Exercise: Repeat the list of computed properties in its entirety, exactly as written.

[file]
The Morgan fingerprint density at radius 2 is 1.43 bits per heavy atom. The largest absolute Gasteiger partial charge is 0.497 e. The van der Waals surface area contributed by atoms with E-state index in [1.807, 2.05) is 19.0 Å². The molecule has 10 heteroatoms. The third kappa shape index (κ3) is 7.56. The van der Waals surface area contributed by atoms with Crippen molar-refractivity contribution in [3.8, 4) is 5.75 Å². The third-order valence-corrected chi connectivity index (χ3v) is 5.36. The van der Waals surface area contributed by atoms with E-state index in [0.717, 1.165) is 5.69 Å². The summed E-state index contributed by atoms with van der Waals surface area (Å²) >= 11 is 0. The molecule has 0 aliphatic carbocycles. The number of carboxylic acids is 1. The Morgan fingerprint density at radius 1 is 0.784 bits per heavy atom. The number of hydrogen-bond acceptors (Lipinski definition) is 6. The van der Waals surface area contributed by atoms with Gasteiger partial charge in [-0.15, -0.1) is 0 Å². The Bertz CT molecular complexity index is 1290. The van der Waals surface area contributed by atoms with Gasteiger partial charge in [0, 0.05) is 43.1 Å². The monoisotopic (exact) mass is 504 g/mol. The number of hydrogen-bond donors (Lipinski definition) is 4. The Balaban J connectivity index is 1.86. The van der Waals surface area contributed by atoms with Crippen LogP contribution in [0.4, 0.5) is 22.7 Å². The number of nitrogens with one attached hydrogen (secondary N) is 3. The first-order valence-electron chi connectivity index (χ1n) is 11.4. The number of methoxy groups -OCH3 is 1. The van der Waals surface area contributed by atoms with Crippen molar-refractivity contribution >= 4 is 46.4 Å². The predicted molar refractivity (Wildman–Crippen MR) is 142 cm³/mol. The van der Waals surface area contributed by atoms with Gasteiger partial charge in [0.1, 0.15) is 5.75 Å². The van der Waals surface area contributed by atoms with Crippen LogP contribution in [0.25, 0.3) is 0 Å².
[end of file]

The Morgan fingerprint density at radius 2 is 1.43 bits per heavy atom. The largest absolute Gasteiger partial charge is 0.497 e. The van der Waals surface area contributed by atoms with E-state index in [1.807, 2.05) is 19.0 Å². The molecule has 10 heteroatoms. The third kappa shape index (κ3) is 7.56. The van der Waals surface area contributed by atoms with Crippen molar-refractivity contribution in [3.8, 4) is 5.75 Å². The third-order valence-corrected chi connectivity index (χ3v) is 5.36. The van der Waals surface area contributed by atoms with E-state index in [0.717, 1.165) is 5.69 Å². The summed E-state index contributed by atoms with van der Waals surface area (Å²) >= 11 is 0. The molecule has 0 aliphatic carbocycles. The number of carboxylic acids is 1. The Morgan fingerprint density at radius 1 is 0.784 bits per heavy atom. The number of hydrogen-bond acceptors (Lipinski definition) is 6. The van der Waals surface area contributed by atoms with Gasteiger partial charge in [-0.15, -0.1) is 0 Å². The Bertz CT molecular complexity index is 1290. The van der Waals surface area contributed by atoms with Gasteiger partial charge in [0, 0.05) is 43.1 Å². The monoisotopic (exact) mass is 504 g/mol. The number of hydrogen-bond donors (Lipinski definition) is 4. The Balaban J connectivity index is 1.86. The van der Waals surface area contributed by atoms with Crippen LogP contribution in [0.4, 0.5) is 22.7 Å². The number of nitrogens with one attached hydrogen (secondary N) is 3. The first-order valence-electron chi connectivity index (χ1n) is 11.4. The number of methoxy groups -OCH3 is 1. The van der Waals surface area contributed by atoms with Crippen molar-refractivity contribution >= 4 is 46.4 Å². The predicted molar refractivity (Wildman–Crippen MR) is 142 cm³/mol. The van der Waals surface area contributed by atoms with Gasteiger partial charge in [0.1, 0.15) is 5.75 Å². The van der Waals surface area contributed by atoms with Crippen LogP contribution in [0.25, 0.3) is 0 Å².